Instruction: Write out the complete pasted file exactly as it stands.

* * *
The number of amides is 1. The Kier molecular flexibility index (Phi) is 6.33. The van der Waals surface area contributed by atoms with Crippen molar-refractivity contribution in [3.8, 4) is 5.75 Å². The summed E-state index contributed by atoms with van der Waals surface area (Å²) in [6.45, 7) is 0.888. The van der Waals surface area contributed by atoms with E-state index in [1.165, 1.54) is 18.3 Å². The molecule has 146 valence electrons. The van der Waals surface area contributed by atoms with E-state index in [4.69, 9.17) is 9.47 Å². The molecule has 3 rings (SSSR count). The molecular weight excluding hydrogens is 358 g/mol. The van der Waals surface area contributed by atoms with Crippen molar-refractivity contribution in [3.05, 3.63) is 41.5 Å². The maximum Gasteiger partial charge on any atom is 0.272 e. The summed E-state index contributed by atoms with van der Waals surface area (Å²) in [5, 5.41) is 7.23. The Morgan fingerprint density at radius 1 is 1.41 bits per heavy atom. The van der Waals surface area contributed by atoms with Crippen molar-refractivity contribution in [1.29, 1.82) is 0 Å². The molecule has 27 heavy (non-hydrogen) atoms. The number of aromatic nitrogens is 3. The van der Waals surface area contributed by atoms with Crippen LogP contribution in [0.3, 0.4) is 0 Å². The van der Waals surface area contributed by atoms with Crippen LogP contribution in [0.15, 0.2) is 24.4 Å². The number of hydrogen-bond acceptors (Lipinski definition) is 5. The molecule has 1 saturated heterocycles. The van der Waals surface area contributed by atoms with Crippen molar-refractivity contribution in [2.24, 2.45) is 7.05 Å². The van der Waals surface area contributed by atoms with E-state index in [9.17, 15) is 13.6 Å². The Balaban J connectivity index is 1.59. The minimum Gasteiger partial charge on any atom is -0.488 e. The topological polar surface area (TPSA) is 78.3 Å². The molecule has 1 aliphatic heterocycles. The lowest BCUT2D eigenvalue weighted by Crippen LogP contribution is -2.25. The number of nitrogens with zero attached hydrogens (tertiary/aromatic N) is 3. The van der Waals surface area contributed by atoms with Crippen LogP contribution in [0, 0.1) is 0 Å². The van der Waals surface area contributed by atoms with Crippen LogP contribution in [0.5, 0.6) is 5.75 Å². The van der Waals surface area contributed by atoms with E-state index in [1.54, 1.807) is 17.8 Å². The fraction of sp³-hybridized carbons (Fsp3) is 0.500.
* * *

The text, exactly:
The number of amides is 1. The Kier molecular flexibility index (Phi) is 6.33. The van der Waals surface area contributed by atoms with Crippen molar-refractivity contribution in [3.8, 4) is 5.75 Å². The summed E-state index contributed by atoms with van der Waals surface area (Å²) in [6.45, 7) is 0.888. The van der Waals surface area contributed by atoms with E-state index in [1.165, 1.54) is 18.3 Å². The molecule has 146 valence electrons. The van der Waals surface area contributed by atoms with E-state index in [4.69, 9.17) is 9.47 Å². The molecule has 3 rings (SSSR count). The molecular weight excluding hydrogens is 358 g/mol. The van der Waals surface area contributed by atoms with Crippen molar-refractivity contribution in [3.05, 3.63) is 41.5 Å². The maximum Gasteiger partial charge on any atom is 0.272 e. The summed E-state index contributed by atoms with van der Waals surface area (Å²) in [5, 5.41) is 7.23. The Morgan fingerprint density at radius 1 is 1.41 bits per heavy atom. The van der Waals surface area contributed by atoms with Crippen molar-refractivity contribution in [1.29, 1.82) is 0 Å². The molecule has 27 heavy (non-hydrogen) atoms. The number of aromatic nitrogens is 3. The van der Waals surface area contributed by atoms with Crippen LogP contribution in [0.3, 0.4) is 0 Å². The van der Waals surface area contributed by atoms with Crippen LogP contribution in [0.15, 0.2) is 24.4 Å². The number of hydrogen-bond acceptors (Lipinski definition) is 5. The molecule has 1 saturated heterocycles. The van der Waals surface area contributed by atoms with Crippen molar-refractivity contribution in [2.24, 2.45) is 7.05 Å². The van der Waals surface area contributed by atoms with E-state index in [9.17, 15) is 13.6 Å². The Balaban J connectivity index is 1.59. The minimum Gasteiger partial charge on any atom is -0.488 e. The topological polar surface area (TPSA) is 78.3 Å². The molecule has 1 aliphatic heterocycles. The lowest BCUT2D eigenvalue weighted by Crippen LogP contribution is -2.25. The number of nitrogens with zero attached hydrogens (tertiary/aromatic N) is 3. The van der Waals surface area contributed by atoms with Crippen LogP contribution in [0, 0.1) is 0 Å². The van der Waals surface area contributed by atoms with Crippen LogP contribution in [0.5, 0.6) is 5.75 Å². The van der Waals surface area contributed by atoms with E-state index in [1.54, 1.807) is 17.8 Å². The fraction of sp³-hybridized carbons (Fsp3) is 0.500.